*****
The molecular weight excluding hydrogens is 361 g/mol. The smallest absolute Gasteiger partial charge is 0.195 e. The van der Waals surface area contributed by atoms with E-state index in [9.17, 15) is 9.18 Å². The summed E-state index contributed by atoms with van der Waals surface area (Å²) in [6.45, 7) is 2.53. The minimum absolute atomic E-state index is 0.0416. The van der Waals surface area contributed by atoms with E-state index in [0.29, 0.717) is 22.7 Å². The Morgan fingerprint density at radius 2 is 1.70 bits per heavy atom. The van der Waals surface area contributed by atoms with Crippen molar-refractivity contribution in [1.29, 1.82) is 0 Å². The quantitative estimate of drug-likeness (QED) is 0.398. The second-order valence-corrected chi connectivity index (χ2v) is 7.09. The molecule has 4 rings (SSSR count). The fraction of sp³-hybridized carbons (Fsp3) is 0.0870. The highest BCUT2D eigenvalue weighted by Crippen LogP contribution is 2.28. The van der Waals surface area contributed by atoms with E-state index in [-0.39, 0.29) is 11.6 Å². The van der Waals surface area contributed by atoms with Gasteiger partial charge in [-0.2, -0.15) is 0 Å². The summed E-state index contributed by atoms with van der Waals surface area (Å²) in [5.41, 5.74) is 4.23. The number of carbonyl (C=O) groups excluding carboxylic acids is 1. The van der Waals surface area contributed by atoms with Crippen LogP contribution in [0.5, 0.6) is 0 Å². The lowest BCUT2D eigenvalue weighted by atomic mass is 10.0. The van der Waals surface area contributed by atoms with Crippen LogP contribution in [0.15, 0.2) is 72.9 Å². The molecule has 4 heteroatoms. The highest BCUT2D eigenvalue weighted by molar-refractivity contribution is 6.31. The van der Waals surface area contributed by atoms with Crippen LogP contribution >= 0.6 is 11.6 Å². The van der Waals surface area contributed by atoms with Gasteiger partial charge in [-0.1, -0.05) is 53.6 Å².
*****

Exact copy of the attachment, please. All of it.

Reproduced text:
The molecular weight excluding hydrogens is 361 g/mol. The smallest absolute Gasteiger partial charge is 0.195 e. The van der Waals surface area contributed by atoms with E-state index in [9.17, 15) is 9.18 Å². The summed E-state index contributed by atoms with van der Waals surface area (Å²) in [6.45, 7) is 2.53. The minimum absolute atomic E-state index is 0.0416. The van der Waals surface area contributed by atoms with E-state index in [0.29, 0.717) is 22.7 Å². The Morgan fingerprint density at radius 2 is 1.70 bits per heavy atom. The van der Waals surface area contributed by atoms with Crippen molar-refractivity contribution in [1.29, 1.82) is 0 Å². The quantitative estimate of drug-likeness (QED) is 0.398. The second-order valence-corrected chi connectivity index (χ2v) is 7.09. The molecule has 4 rings (SSSR count). The fraction of sp³-hybridized carbons (Fsp3) is 0.0870. The highest BCUT2D eigenvalue weighted by Crippen LogP contribution is 2.28. The van der Waals surface area contributed by atoms with E-state index in [-0.39, 0.29) is 11.6 Å². The van der Waals surface area contributed by atoms with Gasteiger partial charge in [-0.2, -0.15) is 0 Å². The summed E-state index contributed by atoms with van der Waals surface area (Å²) in [5.41, 5.74) is 4.23. The number of carbonyl (C=O) groups excluding carboxylic acids is 1. The van der Waals surface area contributed by atoms with Crippen LogP contribution in [0.5, 0.6) is 0 Å². The lowest BCUT2D eigenvalue weighted by atomic mass is 10.0. The van der Waals surface area contributed by atoms with Crippen LogP contribution in [0.15, 0.2) is 72.9 Å². The molecule has 4 heteroatoms. The highest BCUT2D eigenvalue weighted by molar-refractivity contribution is 6.31. The van der Waals surface area contributed by atoms with Crippen LogP contribution >= 0.6 is 11.6 Å². The van der Waals surface area contributed by atoms with Gasteiger partial charge in [-0.1, -0.05) is 53.6 Å².